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Abstract

Cyberbullying is the act of using unjustified aggression to harm or harass via digital devices. Currently regarded as a widespread problem, the phenomenon has attracted growing research interest in different measures of cyberbullying and the similarities and differences across countries and cultures. This article presents the Colombian validation of the European Cyberbullying Intervention Project Questionnaire (ECIPQ) involving 3,830 high school students (M = 13.9 years old, standard deviation = 1.61; 48.9 percent male), of which 1,931 were Colombian and 1,899 Spanish. Confirmatory factor analysis (CFA), content validation, and multigroup analysis were performed with each of the sample subgroups. The optimal fits and psychometric properties obtained confirm the robustness and suitability of the assessment instrument to jointly measure cyber-aggression and cyber-victimization. The results corroborated the theoretical construct and the two-dimensional and universal nature of cyberbullying. The multigroup analysis showed that cyberbullying dynamics are similar in both countries. The comparative analyses of prevalence revealed that Colombian students are less involved in cyberbullying. The results indicate the suitability of the instrument and the advantages of using such a tool to evaluate and guide psychoeducational interventions aimed at preventing cyberbullying in countries where few studies have been performed.
Validation of the European Cyberbullying Intervention
Project Questionnaire for Colombian Adolescents
Mauricio Herrera-Lo´ pez, PhD,
1,
*Jose´ A. Casas, PhD,
2
Eva M. Romera, PhD,
2
Rosario Ortega-Ruiz, PhD,
2,3
and Rosario Del Rey, PhD
4
Cyberbullying is the act of using unjustified aggression to harm or harass via digital devices. Currently regarded
as a widespread problem, the phenomenon has attracted growing research interest in different measures of
cyberbullying and the similarities and differences across countries and cultures. This article presents the
Colombian validation of the European Cyberbullying Intervention Project Questionnaire (ECIPQ) involving
3,830 high school students (M=13.9 years old, standard deviation =1.61; 48.9 percent male), of which 1,931
were Colombian and 1,899 Spanish. Confirmatory factor analysis (CFA), content validation, and multigroup
analysis were performed with each of the sample subgroups. The optimal fits and psychometric properties
obtained confirm the robustness and suitability of the assessment instrument to jointly measure cyber-
aggression and cyber-victimization. The results corroborated the theoretical construct and the two-dimensional
and universal nature of cyberbullying. The multigroup analysis showed that cyberbullying dynamics are similar
in both countries. The comparative analyses of prevalence revealed that Colombian students are less involved in
cyberbullying. The results indicate the suitability of the instrument and the advantages of using such a tool to
evaluate and guide psychoeducational interventions aimed at preventing cyberbullying in countries where few
studies have been performed.
Keywords: Colombia, cyberbullying, ECIPQ, Spain, validation
Introduction
The prevalent use of information and communications
technologies (ICTs) has significantly transformed in-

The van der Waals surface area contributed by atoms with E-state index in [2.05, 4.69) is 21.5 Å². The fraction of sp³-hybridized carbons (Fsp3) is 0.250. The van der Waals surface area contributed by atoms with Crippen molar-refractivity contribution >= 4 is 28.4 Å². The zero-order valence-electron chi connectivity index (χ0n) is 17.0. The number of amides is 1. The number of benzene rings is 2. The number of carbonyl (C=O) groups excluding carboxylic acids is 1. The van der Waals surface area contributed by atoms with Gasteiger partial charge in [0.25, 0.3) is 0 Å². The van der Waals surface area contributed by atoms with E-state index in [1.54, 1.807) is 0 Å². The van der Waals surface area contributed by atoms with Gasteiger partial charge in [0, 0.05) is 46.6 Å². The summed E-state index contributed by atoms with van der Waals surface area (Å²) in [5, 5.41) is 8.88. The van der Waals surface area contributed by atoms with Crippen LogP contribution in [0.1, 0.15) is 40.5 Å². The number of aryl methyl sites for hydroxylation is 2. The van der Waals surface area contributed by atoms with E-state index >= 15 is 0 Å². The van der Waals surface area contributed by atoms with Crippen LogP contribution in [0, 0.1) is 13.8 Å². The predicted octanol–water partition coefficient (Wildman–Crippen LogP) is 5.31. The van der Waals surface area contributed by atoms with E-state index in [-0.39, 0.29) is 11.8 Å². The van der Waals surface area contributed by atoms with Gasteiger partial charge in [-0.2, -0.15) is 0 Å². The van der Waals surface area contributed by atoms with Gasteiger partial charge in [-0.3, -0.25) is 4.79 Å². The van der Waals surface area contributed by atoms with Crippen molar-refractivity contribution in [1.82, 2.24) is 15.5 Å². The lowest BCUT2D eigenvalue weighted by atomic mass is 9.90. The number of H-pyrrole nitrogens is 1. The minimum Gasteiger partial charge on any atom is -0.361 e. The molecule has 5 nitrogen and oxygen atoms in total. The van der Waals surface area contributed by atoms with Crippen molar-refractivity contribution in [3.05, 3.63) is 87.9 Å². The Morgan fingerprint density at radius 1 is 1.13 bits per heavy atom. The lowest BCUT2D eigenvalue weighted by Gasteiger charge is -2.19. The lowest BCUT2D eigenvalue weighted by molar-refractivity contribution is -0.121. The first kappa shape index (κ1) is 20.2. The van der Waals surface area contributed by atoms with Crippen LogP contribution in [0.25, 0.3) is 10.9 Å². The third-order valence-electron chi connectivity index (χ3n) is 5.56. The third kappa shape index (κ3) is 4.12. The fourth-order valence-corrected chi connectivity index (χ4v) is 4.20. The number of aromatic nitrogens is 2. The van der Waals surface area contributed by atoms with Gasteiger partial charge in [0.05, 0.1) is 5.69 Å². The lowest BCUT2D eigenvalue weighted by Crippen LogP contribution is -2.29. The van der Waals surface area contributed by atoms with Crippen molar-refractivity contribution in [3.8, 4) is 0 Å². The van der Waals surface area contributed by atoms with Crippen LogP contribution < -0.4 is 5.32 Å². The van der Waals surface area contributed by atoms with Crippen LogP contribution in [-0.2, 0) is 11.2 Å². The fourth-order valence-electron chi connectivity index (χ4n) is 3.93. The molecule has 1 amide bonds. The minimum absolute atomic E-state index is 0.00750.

terpersonal relationships among adolescents.
1
Although ICTs
have certain benefits, they have also given rise to a complex
scenario of interactions that require new abilities and social
skills to navigate cyberspace successfully.
2
Research has also
shown that the use of ICTs has led to an increase in social
problems, including cyberbullying;
3
a phenomenon currently
regarded as a major public health issue in schools
4,5
given its
negative impact on the social and emotional development of
children and adolescents.
1,6,7
It is estimated that around 20
percent of young people aged from 10 to 18 have been cy-
berbullies or cybervictims;
8,9
with puberty and adolescence
increasing the risk of becoming involved in cyberbullying.
10
Cyberbullying is an aggressive, intentional act or act of
intimidation carried out using electronic media, which cre-
ates an imbalance of power between the bully and the vic-
tim.
11,12
Some authors regard this phenomenon as an indirect
form of harassment, as it is conceived within the definitional
framework of traditional bullying. Certain characteristics,
however, differentiate cyberbullying from traditional bully-
ing, such as the potential and, in some cases, frequent ano-
nymity of the perpetrator,
13,14
and the duration of an aggressive
act in cyberspace, where an image or other humiliating au-
diovisual material is freely accessible (is public) at any
time.
15
Insulting or threatening behavior through text mes-
sages or the Internet; spreading rumors about someone on
social networks; extracting, disclosing, or publishing personal
information; displaying or sending compromising photos of
someone; excluding or being excluded from a group or chat;
and online identity theft are all actions regarded as cyber-
bullying.
16
Moreover, it is important to highlight that both
bullying and cyberbullying constitute unjustified behavior
that involves a certain degree of immorality.
17
Although there have been notable advances in research on
cyberbullying over the last decade,important questions remain
with regard to the adequate assessment of the phenomenon.
This may be due to cyberbullying’s multiple manifestations,
1
Department of Psychology, University of Narin
˜o (UDENAR), San Juan de Pasto, Colombia.
2
Department of Psychology, University of Co
´rdoba (UCO), Co
´rdoba, Spain.
3
Department of Psychology, University of Sevilla, Sevilla, Spain.
4
Department of Psychology, Social Work and Counselling, University of Greenwich, London, United Kingdom.
CYBERPSYCHOLOGY,BEHAVIOR,AND SOCIAL NETWORKING
Volume 20, Number 2, 2017
ªMary Ann Liebert, Inc.
DOI: 10.1089/cyber.2016.0414
117
which render it difficult to develop and validate scales with